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Album Review

Laibach's self-titled 1985 debut was regarded as an early industrial album, you can definitely hear where future alterna-electronic stars (Nine Inch Nails, Prodigy, etc.) learned their stuff. Since the band hailed from a small industrial town in Yugoslavia, it was only natural for their music to reflect their surroundings (look no further than the repetitive, pulsating factory-clang of the track "Battles"). But the band was also bent on incorporating politics into the mix, with songs like "Panorama," which cuts up a speech by a Yugoslavian president, and re-arranges it as a nonsensical narrative. The band also caused a stir visually by wearing traditional Alpine outfits and using the anti-Nazi art of Jon Heartfield (many people, especially outside Europe, mistakenly interpreted the band as a bunch of neo-Nazis). The music is consistently dark, creepy, and stark, which shows that Laibach were extremely cutting edge, and sadly far ahead of their time.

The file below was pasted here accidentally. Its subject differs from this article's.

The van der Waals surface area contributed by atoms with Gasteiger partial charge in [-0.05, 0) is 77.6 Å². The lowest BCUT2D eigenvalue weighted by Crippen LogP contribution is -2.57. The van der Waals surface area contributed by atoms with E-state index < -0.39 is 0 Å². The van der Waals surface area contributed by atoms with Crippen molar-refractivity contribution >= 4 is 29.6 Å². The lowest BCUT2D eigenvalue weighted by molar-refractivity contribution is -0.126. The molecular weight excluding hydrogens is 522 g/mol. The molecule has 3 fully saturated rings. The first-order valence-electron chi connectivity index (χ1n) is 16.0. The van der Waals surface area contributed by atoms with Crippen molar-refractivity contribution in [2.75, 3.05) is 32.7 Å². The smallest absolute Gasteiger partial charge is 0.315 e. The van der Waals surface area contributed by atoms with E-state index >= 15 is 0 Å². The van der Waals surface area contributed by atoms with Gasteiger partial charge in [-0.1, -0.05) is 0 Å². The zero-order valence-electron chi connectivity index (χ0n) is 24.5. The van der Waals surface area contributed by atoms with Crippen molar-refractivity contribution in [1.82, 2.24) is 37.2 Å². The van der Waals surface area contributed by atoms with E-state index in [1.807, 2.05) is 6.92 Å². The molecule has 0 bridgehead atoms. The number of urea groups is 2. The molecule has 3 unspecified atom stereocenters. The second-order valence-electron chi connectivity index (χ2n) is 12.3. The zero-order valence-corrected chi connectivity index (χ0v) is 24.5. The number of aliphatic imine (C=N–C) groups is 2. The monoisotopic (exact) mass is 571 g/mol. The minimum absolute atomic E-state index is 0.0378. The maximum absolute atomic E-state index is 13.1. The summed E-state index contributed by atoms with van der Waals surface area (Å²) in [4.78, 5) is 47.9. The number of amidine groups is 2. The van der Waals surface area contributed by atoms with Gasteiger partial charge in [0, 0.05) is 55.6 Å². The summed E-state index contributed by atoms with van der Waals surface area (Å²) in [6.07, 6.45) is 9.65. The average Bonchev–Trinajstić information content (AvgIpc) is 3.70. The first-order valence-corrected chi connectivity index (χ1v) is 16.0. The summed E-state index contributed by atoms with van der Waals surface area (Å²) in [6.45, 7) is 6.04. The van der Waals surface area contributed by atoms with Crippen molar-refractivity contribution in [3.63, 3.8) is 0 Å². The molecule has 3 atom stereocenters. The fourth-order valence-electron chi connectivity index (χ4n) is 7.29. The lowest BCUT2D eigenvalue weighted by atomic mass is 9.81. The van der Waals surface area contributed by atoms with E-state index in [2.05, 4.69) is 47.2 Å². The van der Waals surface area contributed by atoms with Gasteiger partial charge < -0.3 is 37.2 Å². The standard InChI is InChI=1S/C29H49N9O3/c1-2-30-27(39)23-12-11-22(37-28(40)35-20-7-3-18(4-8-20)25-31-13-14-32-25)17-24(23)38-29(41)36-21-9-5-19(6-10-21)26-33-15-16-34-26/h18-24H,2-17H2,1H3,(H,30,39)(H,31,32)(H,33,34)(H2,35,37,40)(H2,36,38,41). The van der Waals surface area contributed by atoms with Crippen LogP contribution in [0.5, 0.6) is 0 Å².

Formed: 1979

Genre: Rock

Years Active: '80s, '90s, '00s, '10s

Laibach is an industrial group whose members prefer to be known as a collective rather than reveal individual names; they've been seen as fascists and of practicing Germanophilia because of their music's Wagnerian thunder and their military attire. According to Laibach, "We are fascists as much as Hitler was a painter." Since fascism needs a scapegoat to flourish, the members of Laibach mocked it by becoming their own scapegoat and willingly sought alienation. Showing a ridiculous lust for authority,...
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Laibach, Laibach
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